Review of audiobook
Reading Level: Paranormal Romance & Urban Fantasy
Release Date: January 15, 2009
Publisher: Penguin Audio
Listening Length: 10 hours and 6 minutes
Reviewed By: Kate McMurry
This book begins immediately after the end of the short story, Alpha and Omega by Patricia Briggs, from which this series gets its name. It is not absolutely necessary to read that story first to keep from getting lost in this book’s narrative, but I highly recommend reading that story.
Anna Latham is in her early 20’s and was physically and sexually abused by her werewolf pack for most of the past three years, ever since she was, against her will, turned into a werewolf via a vicious attack by a rabid werewolf. She did not find out until she was rescued by Charles Cornick, a 200-year-old werewolf, that she is a rare omega wolf. She is neither an alpha, a powerful, aggressive werewolf whose drive is to seek dominance over other alphas and defend weaker members of his/her pack, nor a submissive, a wolf who has zero drive to dominate and is strongly protected by alphas. Instead, the omega cannot be dominated mentally by even the most powerful alpha werewolves on the planet, but has no desire to dominate others his/herself. Instead, the omega has a mentally and emotionally calming effect on the anger, aggression or any other negative emotion such as despair of werewolves around him/her. All alphas are driven to protect and defend omegas, and they are rare treasures that any werewolf pack would feel blessed to have.
It is obvious to Anna and Charles that the werewolf side of their natures instantly chose each other as mates, and Charles knows that his human side wants Anna’s human side desperately, as well. But Anna is intensely struggling with self-esteem issues after her brutal experience, and she feels unworthy of Charles on multiple levels, including the fact that the gorgeous home he takes her to in the small town in Montana where he lives is miles above her social and financial status.
Charles is the son of Bran Cornick, the Marrok, an ancient werewolf who rules all werewolves in North America. In order to help his son cement his relationship with Anna, Bran offers what he assumes is a routine assignment to Charles, which Bran feels is quite safe enough for Charles to bring Anna along. They are to hike into the snowy, wintery, mountainous, wilderness terrain of Montana and seek out and destroy a lone, rabid werewolf who has killed several people. Unfortunately, nothing is as it seems with this werewolf, and Anna and Charles soon find themselves pitted against an extraordinarily dangerous foe who has magical abilities which endanger not only Anna and Charles, but potentially every werewolf in America.
I am a huge fan of Patricia Briggs’s Mercy Thompson series, and I am equally in love with the Alpha & Omega spinoff series set in the same urban-fantasy universe. I read the Alpha and Omega series, book by book, when they first came out, but I recently had the great good fortune to experience them for a second time as audiobook recordings. All of the Alpha and Omega books, including this one, are narrated by a brilliant voice talent, actor Holter Graham. His ability to provide distinct, character-appropriate voices for multiple, very different characters in this story is superb. He is, in fact, one of the best voice talents I’ve ever encountered.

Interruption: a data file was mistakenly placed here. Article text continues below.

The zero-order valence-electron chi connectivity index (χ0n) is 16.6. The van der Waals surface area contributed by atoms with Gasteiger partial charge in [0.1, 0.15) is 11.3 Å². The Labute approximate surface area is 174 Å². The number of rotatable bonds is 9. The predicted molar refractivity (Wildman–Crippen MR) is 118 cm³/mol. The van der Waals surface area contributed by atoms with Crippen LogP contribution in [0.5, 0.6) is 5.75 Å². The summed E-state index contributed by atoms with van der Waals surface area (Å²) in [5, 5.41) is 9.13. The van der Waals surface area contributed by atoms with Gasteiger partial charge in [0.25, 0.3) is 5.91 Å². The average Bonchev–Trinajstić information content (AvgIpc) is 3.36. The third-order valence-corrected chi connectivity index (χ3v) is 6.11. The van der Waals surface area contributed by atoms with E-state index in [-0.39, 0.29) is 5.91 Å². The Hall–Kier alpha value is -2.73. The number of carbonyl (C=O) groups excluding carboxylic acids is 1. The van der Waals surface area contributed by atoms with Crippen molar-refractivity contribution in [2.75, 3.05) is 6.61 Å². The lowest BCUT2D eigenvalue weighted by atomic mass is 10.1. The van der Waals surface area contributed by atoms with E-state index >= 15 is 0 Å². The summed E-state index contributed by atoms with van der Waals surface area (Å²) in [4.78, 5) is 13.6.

A crucial issue that arises for me as a jaded reader when experiencing a novel as an audiobook is this: Most of us can read silently about three to five times as fast as an actor can narrate, and that slowness allows every tiny flaw in a given author’s writing to become glaringly obvious. Sadly, many novels do not stand up well under this kind of spotlight, but that is definitely not the case for Patricia Briggs’s books. She is such a highly skilled writer that hearing this story read aloud allows the happy reader to savor every well-conceived word more fully.
If you enjoy urban fantasy, this series is a unique take on the genre, even for Ms. Briggs herself. It is set in the same urban-fantasy world as Briggs’s Mercy Thompson series, and as for the Mercy books, there is a murder mystery to solve, and tons of action scenes in the pursuit of the killer. But in contrast to the Mercy books, where there is a lone protagonist fighting the good fight mostly on her own, in this series there are two protagonists, Anna and Charles, who work as a team. Since this couple is growing their relationship as humans in the midst of a type of “marriage of convenience” foisted on them by their werewolf side, this series, including this book, has a very strong romance plot. The initial short story and each of the books in this series are told from the dual point of view of Anna and Charles, which is a common feature in the paranormal romance genre and which is almost never found in urban fantasy, including the Mercy books. It adds a delightful depth to this series to be allowed to immerse in the inner life of both a male and female werewolf, as well as experiencing the unfolding of their mating bond as it blossoms into a rare and moving romantic relationship.
I love Briggs’s version of werewolves in that there is a human side and a wolf side to each werewolf. Charles is unusual among the werewolves of this particular urban-fantasy world in that he is the only living werewolf who was born, not made. His maternal grandfather was a Native American shaman, and his paternal grandmother was a witch, causing mystical abilities to run very strongly in Charles. Rather than his wolf and human sides being enmeshed, they are distinct beings within Charles such that he has named his wolf side, “Brother Wolf.” Even more fascinating, Charles’s wolf can communicate telepathically with Anna.
I rate this book as follows:
Fantasy World-Building: 5
Romance Plot: 5
Action-Adventure Plot: 5
Audio Narration: 5